So, take a look at it, and let me know if it’s successful. Thanks!

http://www.youtube.com/watch?v=zC-x0KkLjS0

 

When something as popular as Twilight invades pop culture the way it has, it’s not hard to write about it with at least a passing knowledge.

I recently wrote a parody of it for an animated sketch. Here’s the video. I hope you like it. But you should be warned there’s some disturbing footage in here:

cartoon parody

http://www.youtube.com/watch?v=ncjwZ2CJoTQ

When I wrote this parody, there were certain truths I kept to:

1. It’s about the characters. A lot of people rip on Twilight because of the drama. However, the drama is what drew fans to the series. Critics whine that vampires and werewolves should be more visceral, not lingering in love triangles. So I played on that.

My parody is about a Twilight Saga: Breaking Dawn video game. So I made the first part of the gameplay about relationships, which I see as the strength (not the weakness) of the books.

2. Take it too far. Parodies work if you take it just far enough outside of the spectrum of what’s acceptable in the book’s real world. The second act of the video you’ll see just how far I pushed it.

3. Prey upon people’s preconceived notions. The interaction between Edward Cullen and Jacob at the end is based upon what pretty much every guy thinks Twilight is. It’s an easy joke, and I’m not proud.

4. End with a 180 degree change. The problem with some parodies is that they just keep doing the same joke over and over. So, I wanted to make sure the last thing my protagonist says is a surprise.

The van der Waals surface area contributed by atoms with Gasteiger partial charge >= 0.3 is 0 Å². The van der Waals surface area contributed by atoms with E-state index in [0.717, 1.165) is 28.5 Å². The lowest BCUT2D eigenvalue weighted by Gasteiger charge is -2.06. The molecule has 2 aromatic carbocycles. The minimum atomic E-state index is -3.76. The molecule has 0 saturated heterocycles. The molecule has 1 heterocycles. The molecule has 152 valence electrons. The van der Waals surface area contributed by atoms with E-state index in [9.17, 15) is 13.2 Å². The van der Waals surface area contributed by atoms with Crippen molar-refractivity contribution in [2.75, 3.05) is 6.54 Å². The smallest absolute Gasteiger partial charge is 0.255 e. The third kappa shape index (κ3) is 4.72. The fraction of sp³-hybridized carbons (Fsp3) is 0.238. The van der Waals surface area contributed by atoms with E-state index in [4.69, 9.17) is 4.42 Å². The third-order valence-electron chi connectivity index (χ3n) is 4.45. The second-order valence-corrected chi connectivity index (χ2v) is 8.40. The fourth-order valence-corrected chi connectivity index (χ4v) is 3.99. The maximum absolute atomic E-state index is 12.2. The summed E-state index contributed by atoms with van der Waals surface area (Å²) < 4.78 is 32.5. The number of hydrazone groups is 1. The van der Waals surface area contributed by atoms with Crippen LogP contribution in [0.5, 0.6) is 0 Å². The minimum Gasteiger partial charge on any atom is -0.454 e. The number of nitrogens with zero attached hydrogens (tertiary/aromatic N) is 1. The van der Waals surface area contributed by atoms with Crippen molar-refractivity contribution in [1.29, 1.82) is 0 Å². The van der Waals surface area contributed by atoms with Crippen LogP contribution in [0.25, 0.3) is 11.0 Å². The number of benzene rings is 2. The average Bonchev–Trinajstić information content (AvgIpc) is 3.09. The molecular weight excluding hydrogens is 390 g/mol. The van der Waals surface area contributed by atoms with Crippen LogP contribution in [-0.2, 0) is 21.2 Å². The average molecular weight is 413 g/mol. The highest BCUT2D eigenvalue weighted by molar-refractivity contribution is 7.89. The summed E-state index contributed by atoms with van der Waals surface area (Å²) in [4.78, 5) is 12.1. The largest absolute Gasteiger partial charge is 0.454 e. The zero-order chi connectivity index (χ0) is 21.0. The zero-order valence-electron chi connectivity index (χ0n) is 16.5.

I had the good fortune to interview Vlas and Charley Parlapanides, screenwriters for “The Immortals,” last week in advance of their movie.

They said something that struck me, and I want to share it here. They said that in Hollywood, scriptwriting still has a meritocracy.

“If you have a good script, “ it can get made, Charley Parlapanides said.

“If you do have a big idea, they don’t care who you are,” Vlas Parlapanides said.

This is wonderful news to budding screenwriters. It means that if you have a good idea, you can make it work, providing you can get it into the right hands.

More or less.

They also said that you have to work your ass off and that you usually write 5 movies before your sixth one is sold. And then, there’s no guarantee it will be made into a movie.

Also, they said you are only as good as your last one. So, if it doesn’t make money, no one cares.

What I Learned: It’s not as much who you know. Not when it comes to this. Sure, maybe more people will look at your movie if you are famous, or have some kind of connection. But you don’t have to be anyone to start.

But you have to make yourself someone to keep going.

 

 

 

For my (sometimes inappropriate) humor videos, visit:

http://www.youtube.com/user/verylittleknowledge?feature=mhee


I was trying to read while my wife watched the 2010 version of “Alice in Wonderland.” I kept getting distracted away from the page by the amazing visuals. Then, I’d hear a sentence of dialog and think “God, this is stupid,” and go back to my book.

The visual effects were stunning, and I found myself checking every nook and cranny on the screen to find little details. It’s a shame the same amount of care wasn’t given to the script. A-list actors, top notch computer animators, and a legendary story and this is the end product?

What a waste of talent.